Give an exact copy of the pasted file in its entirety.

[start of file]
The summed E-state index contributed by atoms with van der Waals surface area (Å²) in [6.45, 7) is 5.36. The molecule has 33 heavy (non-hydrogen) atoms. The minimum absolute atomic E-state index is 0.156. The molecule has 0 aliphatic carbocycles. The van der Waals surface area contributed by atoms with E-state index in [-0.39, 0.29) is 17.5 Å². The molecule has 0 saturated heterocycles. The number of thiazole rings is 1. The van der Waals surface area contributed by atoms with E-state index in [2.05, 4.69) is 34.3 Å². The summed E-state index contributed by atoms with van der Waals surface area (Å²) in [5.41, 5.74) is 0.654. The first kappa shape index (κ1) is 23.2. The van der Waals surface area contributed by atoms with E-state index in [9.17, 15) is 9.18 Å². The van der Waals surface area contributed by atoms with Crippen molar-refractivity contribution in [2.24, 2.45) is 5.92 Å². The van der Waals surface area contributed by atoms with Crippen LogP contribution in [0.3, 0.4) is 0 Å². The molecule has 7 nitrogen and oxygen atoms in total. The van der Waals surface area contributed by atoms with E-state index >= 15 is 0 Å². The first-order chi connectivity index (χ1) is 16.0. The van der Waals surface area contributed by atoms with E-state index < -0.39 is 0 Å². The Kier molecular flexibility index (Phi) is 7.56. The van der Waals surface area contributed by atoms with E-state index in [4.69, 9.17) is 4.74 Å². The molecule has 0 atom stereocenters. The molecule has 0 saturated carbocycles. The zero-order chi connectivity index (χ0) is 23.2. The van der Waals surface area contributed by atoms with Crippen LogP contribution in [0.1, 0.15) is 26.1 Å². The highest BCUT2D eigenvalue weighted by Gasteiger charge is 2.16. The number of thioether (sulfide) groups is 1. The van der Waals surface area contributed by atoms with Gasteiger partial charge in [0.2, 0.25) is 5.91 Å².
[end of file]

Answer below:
The summed E-state index contributed by atoms with van der Waals surface area (Å²) in [6.45, 7) is 5.36. The molecule has 33 heavy (non-hydrogen) atoms. The minimum absolute atomic E-state index is 0.156. The molecule has 0 aliphatic carbocycles. The van der Waals surface area contributed by atoms with E-state index in [-0.39, 0.29) is 17.5 Å². The molecule has 0 saturated heterocycles. The number of thiazole rings is 1. The van der Waals surface area contributed by atoms with E-state index in [2.05, 4.69) is 34.3 Å². The summed E-state index contributed by atoms with van der Waals surface area (Å²) in [5.41, 5.74) is 0.654. The first kappa shape index (κ1) is 23.2. The van der Waals surface area contributed by atoms with E-state index in [9.17, 15) is 9.18 Å². The van der Waals surface area contributed by atoms with Crippen molar-refractivity contribution in [2.24, 2.45) is 5.92 Å². The van der Waals surface area contributed by atoms with Crippen LogP contribution in [0.3, 0.4) is 0 Å². The molecule has 7 nitrogen and oxygen atoms in total. The van der Waals surface area contributed by atoms with E-state index >= 15 is 0 Å². The first-order chi connectivity index (χ1) is 16.0. The van der Waals surface area contributed by atoms with E-state index < -0.39 is 0 Å². The Kier molecular flexibility index (Phi) is 7.56. The van der Waals surface area contributed by atoms with E-state index in [4.69, 9.17) is 4.74 Å². The molecule has 0 atom stereocenters. The molecule has 0 saturated carbocycles. The zero-order chi connectivity index (χ0) is 23.2. The van der Waals surface area contributed by atoms with Crippen LogP contribution in [0.1, 0.15) is 26.1 Å². The highest BCUT2D eigenvalue weighted by Gasteiger charge is 2.16. The number of thioether (sulfide) groups is 1. The van der Waals surface area contributed by atoms with Gasteiger partial charge in [0.2, 0.25) is 5.91 Å².